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PLoS One. 2018 May 16;13(5):e0197624. doi: 10.1371/journal.pone.0197624. eCollection 2018.

Genomic variants in an inbred mouse model predict mania-like behaviors.

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Carl R. Woese Institute for Genomic Biology, University of Illinois at Urbana-Champaign, Urbana, Illinois, United States of America.
Department of Integrative Biology, University of Wisconsin-Madison, Madison, Wisconsin, United States of America.
School of Medicine, Yale University, New Haven, Connecticut, United States of America.
Waisman Center, University of Wisconsin-Madison, Madison, Wisconsin, United States of America.
Neuroscience Training Program, University of Wisconsin-Madison, Madison, Wisconsin, United States of America.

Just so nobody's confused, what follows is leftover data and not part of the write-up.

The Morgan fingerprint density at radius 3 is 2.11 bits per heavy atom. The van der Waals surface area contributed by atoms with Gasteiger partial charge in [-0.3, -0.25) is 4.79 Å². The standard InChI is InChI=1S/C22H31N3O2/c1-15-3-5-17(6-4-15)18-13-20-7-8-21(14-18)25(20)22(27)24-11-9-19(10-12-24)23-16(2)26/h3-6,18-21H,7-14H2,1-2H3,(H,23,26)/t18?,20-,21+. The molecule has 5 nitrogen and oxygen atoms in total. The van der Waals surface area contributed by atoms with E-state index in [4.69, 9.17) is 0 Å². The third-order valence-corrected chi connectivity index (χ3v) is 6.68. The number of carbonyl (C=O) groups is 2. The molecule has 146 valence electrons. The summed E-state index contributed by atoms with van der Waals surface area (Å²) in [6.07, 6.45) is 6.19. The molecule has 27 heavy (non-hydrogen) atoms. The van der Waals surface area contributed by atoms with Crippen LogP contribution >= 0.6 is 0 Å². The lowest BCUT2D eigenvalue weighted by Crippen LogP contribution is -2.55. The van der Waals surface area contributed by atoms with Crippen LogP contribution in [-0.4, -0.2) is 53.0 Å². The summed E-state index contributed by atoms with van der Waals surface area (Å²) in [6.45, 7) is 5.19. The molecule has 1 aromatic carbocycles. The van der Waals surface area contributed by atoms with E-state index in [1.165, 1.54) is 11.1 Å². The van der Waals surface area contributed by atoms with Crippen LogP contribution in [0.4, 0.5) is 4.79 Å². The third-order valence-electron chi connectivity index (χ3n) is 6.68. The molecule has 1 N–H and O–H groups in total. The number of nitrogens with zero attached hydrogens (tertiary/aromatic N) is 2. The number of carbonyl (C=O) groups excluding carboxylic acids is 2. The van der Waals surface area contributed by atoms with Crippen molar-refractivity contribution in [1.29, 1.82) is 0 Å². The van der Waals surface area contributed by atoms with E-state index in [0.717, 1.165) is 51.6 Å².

Contemporary rodent models for bipolar disorders split the bipolar spectrum into complimentary behavioral endophenotypes representing mania and depression. Widely accepted mania models typically utilize single gene transgenics or pharmacological manipulations, but inbred rodent strains show great potential as mania models. Their acceptance is often limited by the lack of genotypic data needed to establish construct validity. In this study, we used a unique strategy to inexpensively explore and confirm population allele differences in naturally occurring candidate variants in a manic rodent strain, the Madison (MSN) mouse strain. Variants were identified using whole exome resequencing on a small population of animals. Interesting candidate variants were confirmed in a larger population with genotyping. We enriched these results with observations of locomotor behavior from a previous study. Resequencing identified 447 structural variants that are mostly fixed in the MSN strain relative to control strains. After filtering and annotation, we found 11 non-synonymous MSN variants that we believe alter protein function. The allele frequencies for 6 of these variants were consistent with explanatory variants for the Madison strain's phenotype. The variants are in the Npas2, Cp, Polr3c, Smarca4, Trpv1, and Slc5a7 genes, and many of these genes' products are in pathways implicated in human bipolar disorders. Variants in Smarca4 and Polr3c together explained over 40% of the variance in locomotor behavior in the Hsd:ICR founder strain. These results enhance the MSN strain's construct validity and implicate altered nucleosome structure and transcriptional regulation as a chief molecular system underpinning behavior.

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